HARUKI Murakami is not only the greatest contemporary Japanese novelist but a global literary phenomenon. Loved by the young as well as the old and boasting a diverse readership, he has achieved what few writers have managed. His latest novel, Colorless Tsukuru Tazaki and His Years of Pilgrimage, sold a million copies in Japan in the first week of its release.
Despite Murakami’s immense popularity, it is very hard to categorise his works as they reflect elements of various genres. He can write in an empirical prose as well as transform that concrete reality into a phantasmagoric tale inhibited by talking cats, two moons, bizarre dreams and alternative universes. What makes his books truly special is their ability to make you forget your immediate surroundings: once you start reading a Murakami book you’ll find yourself unable to put it down. You cannot predict the course the story is going to take but the setting and characters feel so familiar to avid Murakami fans that they feel at home, devouring every word he writes.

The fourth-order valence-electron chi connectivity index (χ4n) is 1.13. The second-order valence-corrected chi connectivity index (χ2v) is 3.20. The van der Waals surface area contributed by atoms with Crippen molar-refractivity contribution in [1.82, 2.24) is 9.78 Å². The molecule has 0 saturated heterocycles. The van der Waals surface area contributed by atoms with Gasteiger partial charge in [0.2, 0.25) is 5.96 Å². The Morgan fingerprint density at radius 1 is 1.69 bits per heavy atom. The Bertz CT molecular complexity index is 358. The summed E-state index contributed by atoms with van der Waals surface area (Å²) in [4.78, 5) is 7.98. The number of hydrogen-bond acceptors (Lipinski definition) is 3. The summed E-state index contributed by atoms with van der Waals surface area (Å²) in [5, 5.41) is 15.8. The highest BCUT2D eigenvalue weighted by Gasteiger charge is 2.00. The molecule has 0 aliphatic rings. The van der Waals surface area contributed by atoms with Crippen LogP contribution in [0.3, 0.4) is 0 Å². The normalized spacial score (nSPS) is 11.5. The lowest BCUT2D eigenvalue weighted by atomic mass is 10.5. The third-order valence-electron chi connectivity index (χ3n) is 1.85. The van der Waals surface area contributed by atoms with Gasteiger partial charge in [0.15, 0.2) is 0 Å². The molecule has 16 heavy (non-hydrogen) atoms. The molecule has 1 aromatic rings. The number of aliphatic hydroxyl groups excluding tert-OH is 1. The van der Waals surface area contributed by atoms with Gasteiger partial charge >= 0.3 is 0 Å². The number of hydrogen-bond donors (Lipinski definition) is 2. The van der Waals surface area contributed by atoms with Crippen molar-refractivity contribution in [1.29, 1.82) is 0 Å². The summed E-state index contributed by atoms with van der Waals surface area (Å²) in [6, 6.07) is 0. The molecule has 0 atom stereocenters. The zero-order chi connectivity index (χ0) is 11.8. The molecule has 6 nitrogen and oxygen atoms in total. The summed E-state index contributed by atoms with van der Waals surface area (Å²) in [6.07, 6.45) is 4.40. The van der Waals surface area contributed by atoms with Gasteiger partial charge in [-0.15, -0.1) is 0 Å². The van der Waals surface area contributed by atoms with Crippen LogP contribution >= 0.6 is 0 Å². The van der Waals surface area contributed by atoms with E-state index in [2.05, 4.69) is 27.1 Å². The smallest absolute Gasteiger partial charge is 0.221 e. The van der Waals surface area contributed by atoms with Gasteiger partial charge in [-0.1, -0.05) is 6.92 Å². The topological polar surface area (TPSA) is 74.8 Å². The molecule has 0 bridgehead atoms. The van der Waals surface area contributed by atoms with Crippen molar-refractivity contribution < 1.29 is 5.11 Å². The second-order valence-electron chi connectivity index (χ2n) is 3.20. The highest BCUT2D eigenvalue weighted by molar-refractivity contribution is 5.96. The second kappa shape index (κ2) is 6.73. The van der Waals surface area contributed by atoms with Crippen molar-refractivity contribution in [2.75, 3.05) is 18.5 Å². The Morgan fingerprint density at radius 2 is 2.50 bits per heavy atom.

Colorless Tsukuru Tazaki opens with the 20-year-old Tsukuru Tazakai on the verge of self-destruction; “all he could think about was dying.” Tsukuru is our typical Murakami protagonist — an unmindfully intelligent, introverted young man in impeccable clothes, living a simple life. Other essentials are a refined taste for music and knowledge of good cooking.
Tsukuru is unable to make sense of the world without his four best friends. Soon enough it is revealed that when Tsukuru, who was studying at a university in Tokyo, went to his hometown in Nagoya during a term break, all four of his closest friends refused to talk to him and banished him from their perfectly harmonious group. One of them told him to never contact them again and when Tsukuru asked the reason he was told he would know if he thought about it.
The pain of being abandoned rips Tsukuru apart: “If there had been a door within reach that led straight to death, he wouldn’t have hesitated to push it open, without a second thought, as if it were just a part of ordinary life.” But he is afraid of pursuing the truth which he thinks wouldn’t be able to save him.